When I was in High School there was this huge debate about whether or not you believe in white lies. You know, the lies you tell others to soften the blow or for the greater good. Grandma will be happier if she doesn’t know about her fourth stadium cancer. John doesn’t need to know what others talk about behind his back, he will be crushed.
And when it comes to explaining ourselves at work, how many times do we just vaguely answer the questions? No, we are not lying. Just sugar coating or not answering directly. That’s not considered lying, right?
Then there are the lies you tell when you are in a relationship.
You know the things that will trigger a fight if you say them like black on white. So you end up saying, “I’m watching TV,” instead of telling her that you are currently on the fifth consecutive hour of video gaming because you know she hates it. You say that you’re tired and wanting to sleep to delay an all-nighter fight with her.
And these are all the small things. What about the big ones?
Lying about going to that concert. Sugarcoating stuffs and say the things she wants to hear instead of what you actually feel.
The thing about lying is that when you have done it once, you will do it again. It’s addictive and if you can get away with it, why wouldn’t you? It’s for the greater good anyway, the things she doesn’t know will not kill her.
Randy Pausch once said that if he could give his students one piece of advice it will be this: tell the truth. If he needs to add another advice, it will be: all the time.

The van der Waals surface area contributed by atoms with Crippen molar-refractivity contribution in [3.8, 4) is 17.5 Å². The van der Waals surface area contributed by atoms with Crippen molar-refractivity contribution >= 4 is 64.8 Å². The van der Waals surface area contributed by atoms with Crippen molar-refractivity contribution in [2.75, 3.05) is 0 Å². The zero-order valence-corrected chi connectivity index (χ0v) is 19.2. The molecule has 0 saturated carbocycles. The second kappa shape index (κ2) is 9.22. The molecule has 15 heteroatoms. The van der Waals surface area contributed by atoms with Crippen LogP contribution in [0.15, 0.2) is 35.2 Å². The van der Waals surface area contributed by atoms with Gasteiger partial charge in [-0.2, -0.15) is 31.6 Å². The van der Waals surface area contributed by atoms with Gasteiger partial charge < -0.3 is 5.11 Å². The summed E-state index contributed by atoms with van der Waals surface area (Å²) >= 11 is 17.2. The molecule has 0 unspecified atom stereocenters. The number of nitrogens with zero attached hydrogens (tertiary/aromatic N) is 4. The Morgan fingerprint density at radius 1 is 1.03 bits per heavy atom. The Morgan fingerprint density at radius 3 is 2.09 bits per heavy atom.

Tell the truth all the time. Now, that is hard.
Telling the truth means we need to face the consequences of the things we did wrong. Telling the truth means we are going to hurt others – especially those who are closest to us as they have a certain level trust that we broke.
Telling the truth means being an open book, and it’s not the easiest, not even the most natural thing we do.
Children are never taught to lie and yet they have the tendency to cover up their mistakes by pinpointing their siblings, or making up creative reasons about that pot to somehow be magically shattered on the floor.
So we make mistakes. First instinct? Tell the lies. Second instinct? Cover our tracks.
But guess what? Someone will always find out. And that someone finding out your lies is worse than telling the hard truth the first time.
My boyfriend is extremely gifted at this. It is my blessing, really, to have a man with such instinct that helps me to tell the truth. I have lied to him in the past and trust me, it was ugly. And he always knew when I lied.
I have inflicted wounds for lying but covering the tracks is not going to help. Honesty is. It is the first step towards healing.
To tell or not tell the truth. It’s a conscious act of choosing that we have to make every single time we are presented with the opportunity to distort the facts. But if I may offer a piece of friendly advice, always choose to tell the truth. Because the harshest truth is still better than the sweetest lie.
Plus, you won’t need to remember a single thing.